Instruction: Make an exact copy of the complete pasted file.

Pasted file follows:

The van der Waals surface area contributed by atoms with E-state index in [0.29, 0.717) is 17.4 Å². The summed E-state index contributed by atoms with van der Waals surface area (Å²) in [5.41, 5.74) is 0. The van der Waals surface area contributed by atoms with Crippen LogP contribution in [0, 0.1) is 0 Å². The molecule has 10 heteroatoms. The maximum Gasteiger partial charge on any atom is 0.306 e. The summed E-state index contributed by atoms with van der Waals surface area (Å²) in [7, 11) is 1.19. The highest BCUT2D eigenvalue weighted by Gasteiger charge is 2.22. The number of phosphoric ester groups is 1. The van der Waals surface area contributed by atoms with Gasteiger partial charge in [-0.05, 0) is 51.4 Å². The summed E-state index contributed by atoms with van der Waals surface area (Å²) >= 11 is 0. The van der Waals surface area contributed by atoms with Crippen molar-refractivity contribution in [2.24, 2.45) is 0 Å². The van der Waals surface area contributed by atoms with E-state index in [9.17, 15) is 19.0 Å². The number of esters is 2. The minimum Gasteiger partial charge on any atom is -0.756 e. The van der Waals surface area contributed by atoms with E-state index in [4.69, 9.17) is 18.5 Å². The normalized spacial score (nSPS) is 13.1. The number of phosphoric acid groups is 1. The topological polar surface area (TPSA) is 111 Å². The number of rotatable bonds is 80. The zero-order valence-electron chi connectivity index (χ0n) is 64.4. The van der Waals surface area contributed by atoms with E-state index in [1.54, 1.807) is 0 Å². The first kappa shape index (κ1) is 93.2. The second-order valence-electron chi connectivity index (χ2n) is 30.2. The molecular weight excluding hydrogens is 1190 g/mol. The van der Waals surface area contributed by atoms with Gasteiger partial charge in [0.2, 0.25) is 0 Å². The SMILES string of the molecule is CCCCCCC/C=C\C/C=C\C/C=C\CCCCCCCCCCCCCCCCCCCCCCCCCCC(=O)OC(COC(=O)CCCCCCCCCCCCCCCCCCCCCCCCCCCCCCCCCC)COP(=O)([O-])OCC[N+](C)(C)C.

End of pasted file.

The van der Waals surface area contributed by atoms with E-state index in [0.29, 0.717) is 17.4 Å². The summed E-state index contributed by atoms with van der Waals surface area (Å²) in [5.41, 5.74) is 0. The van der Waals surface area contributed by atoms with Crippen LogP contribution in [0, 0.1) is 0 Å². The molecule has 10 heteroatoms. The maximum Gasteiger partial charge on any atom is 0.306 e. The summed E-state index contributed by atoms with van der Waals surface area (Å²) in [7, 11) is 1.19. The highest BCUT2D eigenvalue weighted by Gasteiger charge is 2.22. The number of phosphoric ester groups is 1. The van der Waals surface area contributed by atoms with Gasteiger partial charge in [-0.05, 0) is 51.4 Å². The summed E-state index contributed by atoms with van der Waals surface area (Å²) >= 11 is 0. The van der Waals surface area contributed by atoms with Crippen molar-refractivity contribution in [2.24, 2.45) is 0 Å². The van der Waals surface area contributed by atoms with E-state index in [9.17, 15) is 19.0 Å². The number of esters is 2. The minimum Gasteiger partial charge on any atom is -0.756 e. The van der Waals surface area contributed by atoms with E-state index in [4.69, 9.17) is 18.5 Å². The normalized spacial score (nSPS) is 13.1. The number of phosphoric acid groups is 1. The topological polar surface area (TPSA) is 111 Å². The number of rotatable bonds is 80. The zero-order valence-electron chi connectivity index (χ0n) is 64.4. The van der Waals surface area contributed by atoms with E-state index in [1.54, 1.807) is 0 Å². The first kappa shape index (κ1) is 93.2. The second-order valence-electron chi connectivity index (χ2n) is 30.2. The molecular weight excluding hydrogens is 1190 g/mol. The van der Waals surface area contributed by atoms with Gasteiger partial charge in [0.2, 0.25) is 0 Å². The SMILES string of the molecule is CCCCCCC/C=C\C/C=C\C/C=C\CCCCCCCCCCCCCCCCCCCCCCCCCCC(=O)OC(COC(=O)CCCCCCCCCCCCCCCCCCCCCCCCCCCCCCCCCC)COP(=O)([O-])OCC[N+](C)(C)C.